“Curiosity is one of the biggest drivers of innovation and change for the greater good, especially when it involves exploring questions across disciplines and institutions. The Wyss Institute is proud to be a space where this kind of cross-field innovation can flourish,” says Wyss Institute Founding Director Donald Ingber, M.D., Ph.D., who is also the Judah Folkman Professor of Vascular Biology at Harvard Medical School (HMS) and the Vascular Biology Program at Boston Children’s Hospital, as well as Professor of Bioengineering at Harvard’s John A. Paulson School of Engineering and Applied Sciences (SEAS).

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Cometh the cyborg: Improved integration of living muscles into robots


Researchers have developed a novel method of growing whole muscles from hydrogel sheets impregnated with myoblasts. They then incorporated these muscles as antagonistic pairs into a biohybrid robot, which successfully performed manipulations of objects. This approach overcame earlier limitations of a short functional life of the muscles and their ability to exert only a weak force, paving the way for more advanced biohybrid robots.

Object manipulations performed by the biohybrid robots.
 

The new field of biohybrid robotics involves the use of living tissue within robots, rather than just metal and plastic. Muscle is one potential key component of such robots, providing the driving force for movement and function. However, in efforts to integrate living muscle into these machines, there have been problems with the force these muscles can exert and the amount of time before they start to shrink and lose their function.

Now, in a study reported in the journal Science Robotics, researchers at The University of Tokyo Institute of Industrial Science have overcome these problems by developing a new method that progresses from individual muscle precursor cells, to muscle-cell-filled sheets, and then to fully functioning skeletal muscle tissues. They incorporated these muscles into a biohybrid robot as antagonistic pairs mimicking those in the body to achieve remarkable robot movement and continued muscle function for over a week.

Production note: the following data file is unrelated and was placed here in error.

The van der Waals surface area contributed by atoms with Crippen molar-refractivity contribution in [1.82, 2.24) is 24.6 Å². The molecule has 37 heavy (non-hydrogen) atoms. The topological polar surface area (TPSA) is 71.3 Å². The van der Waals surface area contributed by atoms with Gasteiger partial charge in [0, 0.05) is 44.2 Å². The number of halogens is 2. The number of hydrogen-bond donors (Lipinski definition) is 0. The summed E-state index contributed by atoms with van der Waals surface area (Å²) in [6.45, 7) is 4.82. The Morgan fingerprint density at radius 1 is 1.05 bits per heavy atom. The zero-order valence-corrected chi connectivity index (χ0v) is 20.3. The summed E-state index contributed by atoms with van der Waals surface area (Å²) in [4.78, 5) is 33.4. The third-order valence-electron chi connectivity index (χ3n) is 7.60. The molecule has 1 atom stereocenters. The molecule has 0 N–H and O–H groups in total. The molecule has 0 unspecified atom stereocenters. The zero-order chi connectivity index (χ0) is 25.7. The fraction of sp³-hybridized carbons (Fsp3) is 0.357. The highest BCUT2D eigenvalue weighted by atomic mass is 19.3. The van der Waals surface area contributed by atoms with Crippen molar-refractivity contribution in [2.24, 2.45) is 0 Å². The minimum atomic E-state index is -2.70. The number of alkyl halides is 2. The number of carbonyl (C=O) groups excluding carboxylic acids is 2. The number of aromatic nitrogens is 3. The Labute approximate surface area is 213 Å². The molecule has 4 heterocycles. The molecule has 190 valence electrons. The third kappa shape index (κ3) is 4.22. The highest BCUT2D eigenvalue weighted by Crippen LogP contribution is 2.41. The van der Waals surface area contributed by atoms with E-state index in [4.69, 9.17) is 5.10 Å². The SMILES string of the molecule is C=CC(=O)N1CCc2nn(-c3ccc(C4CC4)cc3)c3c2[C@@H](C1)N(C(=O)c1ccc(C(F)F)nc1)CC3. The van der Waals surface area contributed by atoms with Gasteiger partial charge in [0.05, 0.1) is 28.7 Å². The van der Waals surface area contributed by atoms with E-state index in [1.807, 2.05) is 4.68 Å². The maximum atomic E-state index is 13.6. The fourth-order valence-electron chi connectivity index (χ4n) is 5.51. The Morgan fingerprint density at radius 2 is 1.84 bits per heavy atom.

The team first constructed a robot skeleton on which to install the pair of functioning muscles. This included a rotatable joint, anchors where the muscles could attach, and electrodes to provide the stimulus to induce muscle contraction. For the living muscle part of the robot, rather than extract and use a muscle that had fully formed in the body, the team built one from scratch. For this, they used hydrogel sheets containing muscle precursor cells called myoblasts, holes to attach these sheets to the robot skeleton anchors, and stripes to encourage the muscle fibers to form in an aligned manner.

“Once we had built the muscles, we successfully used them as antagonistic pairs in the robot, with one contracting and the other expanding, just like in the body,” study corresponding author Shoji Takeuchi says. “The fact that they were exerting opposing forces on each other stopped them shrinking and deteriorating, like in previous studies.”

The team also tested the robots in different applications, including having one pick up and place a ring, and having two robots work in unison to pick up a square frame. The results showed that the robots could perform these tasks well, with activation of the muscles leading to flexing of a finger-like protuberance at the end of the robot by around 90°.